The planner would also help Community Development Director David Schnobrich complete the zoning ordinance and other administrative functions and assist in succession planning for the community development director.
Adding this position will result in an estimated increase of $45,000 in annual wages and benefits. Some of this would be offset by the increased cost savings from new software and income from Courtland Inspection. This still leaves an approximate annual shortfall of $17,000.
Councilor Fisher supported the position because it will provide better service for the community in the future.
Oak Street, Minnesota Street Parking
The council approved a new parking restriction on Highland Avenue. The Safety Commission previously recommended establishing no parking on the North Highland Avenue for 100 feet north and south of Oak Street.
Traffic at this location has increased since the construction of the new high school. The Safety Commission believes eliminating parking on North Highland would provide better sight distances and create safer conditions for motorists and pedestrians.
Councilor Les Schultz said it was a major safety issue and highly recommended approving it. The resolution was unanimously accepted by the council.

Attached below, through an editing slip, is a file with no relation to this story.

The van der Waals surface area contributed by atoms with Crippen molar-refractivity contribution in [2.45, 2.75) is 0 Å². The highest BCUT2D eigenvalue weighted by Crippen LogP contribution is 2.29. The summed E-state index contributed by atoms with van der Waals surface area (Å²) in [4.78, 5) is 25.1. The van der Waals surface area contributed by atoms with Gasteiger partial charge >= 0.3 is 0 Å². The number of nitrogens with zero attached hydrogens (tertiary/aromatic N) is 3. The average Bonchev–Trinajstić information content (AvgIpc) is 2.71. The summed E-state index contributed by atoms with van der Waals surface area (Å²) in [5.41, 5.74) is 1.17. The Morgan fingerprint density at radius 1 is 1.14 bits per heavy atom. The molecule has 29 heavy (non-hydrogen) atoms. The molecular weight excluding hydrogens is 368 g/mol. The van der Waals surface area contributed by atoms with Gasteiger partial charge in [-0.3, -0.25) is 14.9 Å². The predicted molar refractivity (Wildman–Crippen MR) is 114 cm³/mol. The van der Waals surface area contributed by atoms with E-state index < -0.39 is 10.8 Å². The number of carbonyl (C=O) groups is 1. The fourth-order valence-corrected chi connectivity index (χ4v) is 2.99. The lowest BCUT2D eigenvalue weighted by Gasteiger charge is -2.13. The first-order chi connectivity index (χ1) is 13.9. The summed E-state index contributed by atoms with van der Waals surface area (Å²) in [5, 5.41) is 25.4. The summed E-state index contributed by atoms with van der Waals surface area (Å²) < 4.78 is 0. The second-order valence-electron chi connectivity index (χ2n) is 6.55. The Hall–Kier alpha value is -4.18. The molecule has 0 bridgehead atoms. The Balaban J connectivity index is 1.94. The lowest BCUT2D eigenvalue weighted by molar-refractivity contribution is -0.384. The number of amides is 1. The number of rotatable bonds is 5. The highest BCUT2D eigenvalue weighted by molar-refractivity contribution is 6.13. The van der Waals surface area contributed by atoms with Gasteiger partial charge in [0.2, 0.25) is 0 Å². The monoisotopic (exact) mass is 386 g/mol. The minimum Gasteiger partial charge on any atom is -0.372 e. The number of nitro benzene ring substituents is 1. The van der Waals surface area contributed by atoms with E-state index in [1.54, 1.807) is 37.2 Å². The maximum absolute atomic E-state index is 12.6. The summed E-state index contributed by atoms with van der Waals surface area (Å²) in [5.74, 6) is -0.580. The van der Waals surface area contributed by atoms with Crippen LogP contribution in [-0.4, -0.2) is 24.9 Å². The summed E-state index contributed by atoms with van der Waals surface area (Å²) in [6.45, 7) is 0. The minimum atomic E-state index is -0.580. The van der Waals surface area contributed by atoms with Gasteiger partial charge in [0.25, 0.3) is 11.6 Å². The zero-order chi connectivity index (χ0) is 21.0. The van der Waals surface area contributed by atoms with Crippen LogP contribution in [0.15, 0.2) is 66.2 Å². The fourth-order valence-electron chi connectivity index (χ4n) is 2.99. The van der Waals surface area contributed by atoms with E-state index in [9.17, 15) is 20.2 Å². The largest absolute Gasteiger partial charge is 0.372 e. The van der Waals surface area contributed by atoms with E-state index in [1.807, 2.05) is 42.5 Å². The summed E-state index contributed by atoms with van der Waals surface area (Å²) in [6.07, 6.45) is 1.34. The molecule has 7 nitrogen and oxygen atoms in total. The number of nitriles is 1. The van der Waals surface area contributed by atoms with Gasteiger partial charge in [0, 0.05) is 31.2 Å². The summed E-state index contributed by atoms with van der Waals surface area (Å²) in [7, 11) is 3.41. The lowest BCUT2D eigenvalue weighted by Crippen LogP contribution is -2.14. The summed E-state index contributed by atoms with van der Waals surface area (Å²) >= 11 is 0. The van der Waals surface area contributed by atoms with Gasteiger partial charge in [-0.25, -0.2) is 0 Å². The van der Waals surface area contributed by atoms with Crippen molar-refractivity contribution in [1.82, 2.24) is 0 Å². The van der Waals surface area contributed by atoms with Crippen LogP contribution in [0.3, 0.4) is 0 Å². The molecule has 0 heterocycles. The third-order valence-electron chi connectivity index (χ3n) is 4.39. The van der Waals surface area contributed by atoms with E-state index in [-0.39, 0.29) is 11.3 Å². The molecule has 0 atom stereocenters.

The Safety Commission also recommended establishing angle parking on the east side of Minnesota Street between 1st and 2nd South Street in front of the new City Center Apartments complex. The apartment complex is expected to be occupied later this summer, and the angle parking would provide 10 parking spaces, two handicap stalls and a bus loading area.
City Engineer Steve Koehler said the new layout would create additional parking and left enough space for the driving lane.
Councilor David Christian made the motion to approve. He said the layout fit with the apartment complex. The motion was unanimously approved.
Trap and Skeet Range
The council approved a resolution authorizing a grant application to the Minnesota Department of Natural Resources in the amount of $15,000 for Trap and Skeet Range improvements, with an equal amount of local cash or in-kind match. The Sioux Valley Gun Club and other users of the City Trap and Skeet Facility are requesting the addition of a combination trap and skeet field.